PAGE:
There’s a lot of things I want and just about as many I can’t afford. This is what works for me when I’m looking to buy any extras in my life.




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    1. ^^ This ^^

      As a man on a tight budget, it pisses me off to no end to read a gun/accessory review and see “great product at an affordable price” (or some other similar statement), only to find out that its cost is, in reality, 5-10 times what I can afford.

      Apparently my definition and their definition of “affordable” are very different (plus the “professional” reviewers tend to get T&E stuff for, y’know, free, so it’s easy for them to say “affordable” 🙁 ). So I get by on a $40 Kydex holster and a 30-lumen non-tactical blue-white-LED flashlight ($15 at Walmart), since I simply don’t have the funds to get the “affordable” $160 leather shoulder rig or the “economy-priced” $250 200-lumen pocket torch I’d like.

      “The perfect is the enemy of the good,” or in this case, the “good enough”.




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      1. As someone who has used a shoulder holster in the past, it has been my experience that they are both less comfortable and harder to conceal than traditional forms of on-belt carry (IWB/OWB, strongside/weakside, appendix, etc.). I found the extra weight to be uncomfortable both for my shoulders, and my back, and the gun flopped around too much to conceal. That’s on top of the issue of muzzing everyone else in the room.

        I’ve found that using a quality gunbelt is critical for my comfort: A good gunbelt won’t sag under the weight of a pistol, and it will distribute the weight of the gun across the hips. In my experience, they’re also not all that expensive (especially when compared to the junk belts that department stores sell): I don’t have a single leather gunbelt that cost me more than 50 bucks.

        One of the best sources I’ve found for inexpensive belts and holsters is Crossbreed: Their first-quality/new products come with a 100% satisfaction guarantee in addition to their warranty, and when functional products get returned under this policy, they are usually resold as seconds (full warranty, but no satisfaction guarantee — in other words, all sales are final, but if it breaks they’ll fix or replace it,).

        As far as lights go, my primary EDC light is a Streamlight ProTac 2L; The current version is rated to output up to 260 lumens on high, and Amazon sells it for just over 40 bucks. While the batteries aren’t exactly cheap, I find that they are far better suited to the task than AA batteries: Alkaline batteries, especially cheap ones, suck for flashlights: They drain quickly, don’t hold their charges well over long periods of time, tend to have voltage and current output drop under load, and tend to be prone to leaks. Quality lithium CR123A-type batteries tend to hold their charges well over time, maintain voltage/current under load, and I’ve yet to have one leak. All this while being about the same price as lithium AA batteries. Across all the CR123A flashlights I own, I doubt I go through much more than a 12-pack (~25 bucks each) of batteries every year.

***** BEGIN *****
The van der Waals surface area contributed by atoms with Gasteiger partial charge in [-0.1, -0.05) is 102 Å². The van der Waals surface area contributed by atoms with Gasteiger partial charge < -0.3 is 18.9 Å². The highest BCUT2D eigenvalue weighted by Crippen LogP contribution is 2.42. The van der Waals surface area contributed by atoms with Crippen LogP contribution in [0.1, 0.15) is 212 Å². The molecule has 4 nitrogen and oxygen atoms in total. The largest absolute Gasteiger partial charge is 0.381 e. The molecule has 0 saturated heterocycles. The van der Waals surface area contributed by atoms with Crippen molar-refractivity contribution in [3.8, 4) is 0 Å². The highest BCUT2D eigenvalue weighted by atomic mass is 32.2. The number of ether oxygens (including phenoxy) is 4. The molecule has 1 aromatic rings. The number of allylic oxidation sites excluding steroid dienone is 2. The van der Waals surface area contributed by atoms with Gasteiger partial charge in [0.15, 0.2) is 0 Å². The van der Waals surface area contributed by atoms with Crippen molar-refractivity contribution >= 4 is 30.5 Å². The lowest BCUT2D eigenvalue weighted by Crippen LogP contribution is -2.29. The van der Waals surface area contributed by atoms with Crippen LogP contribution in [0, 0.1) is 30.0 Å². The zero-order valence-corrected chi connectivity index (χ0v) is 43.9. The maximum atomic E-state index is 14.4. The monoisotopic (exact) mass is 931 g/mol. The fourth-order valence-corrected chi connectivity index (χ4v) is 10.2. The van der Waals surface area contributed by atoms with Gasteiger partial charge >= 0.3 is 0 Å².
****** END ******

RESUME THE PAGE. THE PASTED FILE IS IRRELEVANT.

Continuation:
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  13. I carry a Taurus 32 H & R magnum snubbie in my front pocket, a Taurus 38 sp (7 round) in my coat pocket and a Glock 31 (357 Sig) in my man purse.

    I collect guns and have very nice custom and semi-custom 1911s, Pythons, N frames, etc. that I shoot and, like I said, collect.

    But I am perfectly comfortable with the less than exquisite guns tha I trust my life and my family’s life with.




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  14. It goes also, that even we gun snobs would be well served to carry a lesser marque than our vaunted Wilsons and Ed Browns, for this simple reason.

    You use it, and it’s going to languish and likely rust away in some P.D. evidence room for the next three to thirty years. You can afford to see $3,000+ depart from your gun budget like that? Fine, I can’t.

    My Auto-Ordnance 1911 Commander (General), is utterly dependable, accurate and not a total heartbreak if I should have to surrender it to some investigator who’ll scribe his “mark” into the metal upon seizure as evidence.

    Same reason I’d carry my S&W Model 64, and leave my beloved Model 28 in the safe. No heartbreak if the 64 goes to evidence. Much heartbreak to see the 28 leave my grubby mitts.

    Glocks and S&W MPs make great carry guns, for this very reason. Very dependable, and very replaceable.

    Jim
    Sunk New Dawn
    Galveston, TX




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    1. Having the gun seized is the least of your problems, you will probably miss a couple days of work, you might be harassed by the dead guys family for years, and your representation in court could cost you 50-200k. You could end up in the paper, lots of people will treat you differently. You might lose your job.